Thursday, December 31, 2015
Portland Baroque Orchestra turns out stellar recording of Bach violin concertos
Even though it is the last day of the year, it’s not too late to take a look at the Portland Baroque Orchestra’s most recent recording, which is simply entitled “J. S. Bach Concertos for One, Two and Three Violins.” In this album, PBO artistic director Monica Huggett leads the period orchestra ensemble in sparkling interpretations of five concertos that Bach wrote during the time that he led the Collegium Musicum in Leipzig. You might be tempted to think that Huggett is the featured artist in the Concerto for Violin in A minor (BWV 1041) and the Concerto for Violin in E Major (BWV 1042), but she yields the spotlight to Carla Moore in the first and to Rob Diggins in the latter. For the Concerto for Two Violins in D minor (BWV 1043), the soloists are Jolianne Einem and Adam LaMotte. For the Concerto in D minor (BWV 1063), Huggett joins Moore and Einem in the merry making, and finally in the Concerto for Three Violins in D major (BWV 1064R), Huggett marvelously collaborates with Moore and Diggins. So the full set of five concertos provides 75 minutes of music, an excellent value for anyone weighing cost against the amount of time of actual sound.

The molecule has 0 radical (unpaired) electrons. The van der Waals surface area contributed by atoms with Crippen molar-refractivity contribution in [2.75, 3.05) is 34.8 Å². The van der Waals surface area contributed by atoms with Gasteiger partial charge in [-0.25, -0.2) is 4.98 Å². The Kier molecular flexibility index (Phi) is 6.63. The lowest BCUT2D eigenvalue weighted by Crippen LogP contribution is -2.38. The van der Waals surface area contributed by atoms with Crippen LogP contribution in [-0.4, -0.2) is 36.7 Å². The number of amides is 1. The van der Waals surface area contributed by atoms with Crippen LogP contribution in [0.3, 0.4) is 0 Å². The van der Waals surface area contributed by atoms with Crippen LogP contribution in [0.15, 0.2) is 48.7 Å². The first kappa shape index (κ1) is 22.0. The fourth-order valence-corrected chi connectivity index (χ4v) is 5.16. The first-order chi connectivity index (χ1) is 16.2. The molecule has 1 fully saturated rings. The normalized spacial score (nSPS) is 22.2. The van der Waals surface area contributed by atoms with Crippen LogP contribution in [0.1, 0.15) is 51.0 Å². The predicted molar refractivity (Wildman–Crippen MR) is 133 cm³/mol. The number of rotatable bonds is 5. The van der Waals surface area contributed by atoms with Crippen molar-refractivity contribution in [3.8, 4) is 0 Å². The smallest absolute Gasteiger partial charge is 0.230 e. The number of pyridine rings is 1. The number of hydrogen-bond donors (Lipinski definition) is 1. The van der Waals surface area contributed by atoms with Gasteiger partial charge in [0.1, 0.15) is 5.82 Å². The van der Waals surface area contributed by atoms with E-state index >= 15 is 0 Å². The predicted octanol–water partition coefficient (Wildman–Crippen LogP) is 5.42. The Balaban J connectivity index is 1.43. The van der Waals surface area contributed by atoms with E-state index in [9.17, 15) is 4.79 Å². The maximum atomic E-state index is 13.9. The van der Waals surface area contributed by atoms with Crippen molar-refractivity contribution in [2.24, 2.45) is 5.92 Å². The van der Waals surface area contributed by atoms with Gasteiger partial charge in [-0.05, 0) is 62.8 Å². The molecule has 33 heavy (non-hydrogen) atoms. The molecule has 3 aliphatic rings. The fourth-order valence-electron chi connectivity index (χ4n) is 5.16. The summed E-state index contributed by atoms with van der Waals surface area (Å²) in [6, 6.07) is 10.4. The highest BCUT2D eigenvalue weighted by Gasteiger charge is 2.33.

The CD kicks off with the Concerto in D minor (BWV 1063) in an arrangement for three violins by Huw Daniel. Right off the top you’ve got Hugget, Moore, and Einem creating a fast spinning thread of interwoven sound that will make you want to get out of our armchair and dance. It’s an excellent opener that is followed by the Concerto for Violin in A minor (BWV 1041), played outstandingly by Moore. Next comes one of the most famous of Bach’s creations, the Concerto for Violin in E major (BWV 1042) with lovely solos by Diggins. In the Concerto for Two Violins in D minor (BWV (1043), another of Bach’s stellar pieces, Einem and LaMotte perform their solos with seamless perfection. The Concerto for Three Violins in D major (BWV 1064R) is a reconstruction of BWV 1064, which was scored for three harpsichords in C major. The intertwined sound of Huggett, Moore, and Diggens performing is pure joy to the ears.
Throughout all five concertos the PBO ensemble supports the soloists superbly with inspired dynamics, including crisp articulation in the faster movements and a delightfully languid sound in the slower ones. Overall, “J. S. Bach Concertos for One, Two and Three Violins” is a terrific introduction for anyone who is interested in Bach’s instrumental music as well as a stellar addition for those with a Bach library.